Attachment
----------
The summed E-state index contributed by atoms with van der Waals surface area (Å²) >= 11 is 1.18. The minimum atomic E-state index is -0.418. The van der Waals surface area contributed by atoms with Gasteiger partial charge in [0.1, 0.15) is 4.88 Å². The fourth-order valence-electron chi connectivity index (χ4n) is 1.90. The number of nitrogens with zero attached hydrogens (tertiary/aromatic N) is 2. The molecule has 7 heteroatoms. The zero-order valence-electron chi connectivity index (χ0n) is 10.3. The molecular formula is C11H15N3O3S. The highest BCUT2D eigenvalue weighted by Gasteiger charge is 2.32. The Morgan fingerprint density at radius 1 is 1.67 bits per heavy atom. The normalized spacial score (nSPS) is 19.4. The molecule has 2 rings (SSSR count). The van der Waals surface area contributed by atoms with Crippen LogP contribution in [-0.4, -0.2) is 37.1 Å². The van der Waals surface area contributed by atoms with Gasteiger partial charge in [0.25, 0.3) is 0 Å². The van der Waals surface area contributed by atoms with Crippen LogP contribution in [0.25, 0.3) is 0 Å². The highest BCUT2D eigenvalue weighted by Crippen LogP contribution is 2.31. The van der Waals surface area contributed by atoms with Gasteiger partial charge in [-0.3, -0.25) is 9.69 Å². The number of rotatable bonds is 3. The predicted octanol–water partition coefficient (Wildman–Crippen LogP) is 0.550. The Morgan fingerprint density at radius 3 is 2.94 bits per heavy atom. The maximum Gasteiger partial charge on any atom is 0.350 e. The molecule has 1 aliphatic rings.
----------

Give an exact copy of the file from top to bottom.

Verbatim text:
The summed E-state index contributed by atoms with van der Waals surface area (Å²) >= 11 is 1.18. The minimum atomic E-state index is -0.418. The van der Waals surface area contributed by atoms with Gasteiger partial charge in [0.1, 0.15) is 4.88 Å². The fourth-order valence-electron chi connectivity index (χ4n) is 1.90. The number of nitrogens with zero attached hydrogens (tertiary/aromatic N) is 2. The molecule has 7 heteroatoms. The zero-order valence-electron chi connectivity index (χ0n) is 10.3. The molecular formula is C11H15N3O3S. The highest BCUT2D eigenvalue weighted by Gasteiger charge is 2.32. The Morgan fingerprint density at radius 1 is 1.67 bits per heavy atom. The normalized spacial score (nSPS) is 19.4. The molecule has 2 rings (SSSR count). The van der Waals surface area contributed by atoms with Crippen LogP contribution in [-0.4, -0.2) is 37.1 Å². The van der Waals surface area contributed by atoms with Gasteiger partial charge in [0.25, 0.3) is 0 Å². The van der Waals surface area contributed by atoms with Crippen LogP contribution in [0.25, 0.3) is 0 Å². The highest BCUT2D eigenvalue weighted by Crippen LogP contribution is 2.31. The van der Waals surface area contributed by atoms with Gasteiger partial charge in [-0.3, -0.25) is 9.69 Å². The number of rotatable bonds is 3. The predicted octanol–water partition coefficient (Wildman–Crippen LogP) is 0.550. The Morgan fingerprint density at radius 3 is 2.94 bits per heavy atom. The maximum Gasteiger partial charge on any atom is 0.350 e. The molecule has 1 aliphatic rings.